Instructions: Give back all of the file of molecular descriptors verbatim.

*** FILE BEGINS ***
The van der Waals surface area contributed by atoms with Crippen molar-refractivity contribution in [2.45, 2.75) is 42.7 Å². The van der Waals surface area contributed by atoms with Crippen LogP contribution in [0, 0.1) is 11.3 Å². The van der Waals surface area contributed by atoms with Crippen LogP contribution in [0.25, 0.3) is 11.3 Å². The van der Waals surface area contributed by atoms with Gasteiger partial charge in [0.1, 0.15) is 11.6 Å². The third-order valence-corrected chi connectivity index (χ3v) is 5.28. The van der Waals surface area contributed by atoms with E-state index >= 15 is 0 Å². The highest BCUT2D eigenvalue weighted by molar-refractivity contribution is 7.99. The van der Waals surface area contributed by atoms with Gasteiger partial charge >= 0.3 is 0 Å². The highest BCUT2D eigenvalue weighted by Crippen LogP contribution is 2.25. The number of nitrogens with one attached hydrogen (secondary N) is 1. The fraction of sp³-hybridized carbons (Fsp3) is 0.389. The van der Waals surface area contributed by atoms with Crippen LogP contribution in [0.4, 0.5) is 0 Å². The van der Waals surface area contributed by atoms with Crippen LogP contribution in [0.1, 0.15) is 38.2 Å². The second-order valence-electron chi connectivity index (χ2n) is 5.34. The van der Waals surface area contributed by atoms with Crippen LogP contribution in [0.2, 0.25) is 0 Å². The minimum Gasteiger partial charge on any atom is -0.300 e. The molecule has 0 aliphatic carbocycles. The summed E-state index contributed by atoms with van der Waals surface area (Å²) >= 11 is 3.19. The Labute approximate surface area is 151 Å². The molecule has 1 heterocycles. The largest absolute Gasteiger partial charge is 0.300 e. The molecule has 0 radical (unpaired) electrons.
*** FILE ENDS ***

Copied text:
The van der Waals surface area contributed by atoms with Crippen molar-refractivity contribution in [2.45, 2.75) is 42.7 Å². The van der Waals surface area contributed by atoms with Crippen LogP contribution in [0, 0.1) is 11.3 Å². The van der Waals surface area contributed by atoms with Crippen LogP contribution in [0.25, 0.3) is 11.3 Å². The van der Waals surface area contributed by atoms with Gasteiger partial charge in [0.1, 0.15) is 11.6 Å². The third-order valence-corrected chi connectivity index (χ3v) is 5.28. The van der Waals surface area contributed by atoms with E-state index >= 15 is 0 Å². The highest BCUT2D eigenvalue weighted by molar-refractivity contribution is 7.99. The van der Waals surface area contributed by atoms with Gasteiger partial charge >= 0.3 is 0 Å². The highest BCUT2D eigenvalue weighted by Crippen LogP contribution is 2.25. The number of nitrogens with one attached hydrogen (secondary N) is 1. The fraction of sp³-hybridized carbons (Fsp3) is 0.389. The van der Waals surface area contributed by atoms with Crippen LogP contribution in [0.4, 0.5) is 0 Å². The van der Waals surface area contributed by atoms with Crippen LogP contribution in [0.1, 0.15) is 38.2 Å². The second-order valence-electron chi connectivity index (χ2n) is 5.34. The van der Waals surface area contributed by atoms with Crippen LogP contribution in [0.2, 0.25) is 0 Å². The minimum Gasteiger partial charge on any atom is -0.300 e. The molecule has 0 aliphatic carbocycles. The summed E-state index contributed by atoms with van der Waals surface area (Å²) >= 11 is 3.19. The Labute approximate surface area is 151 Å². The molecule has 1 heterocycles. The largest absolute Gasteiger partial charge is 0.300 e. The molecule has 0 radical (unpaired) electrons.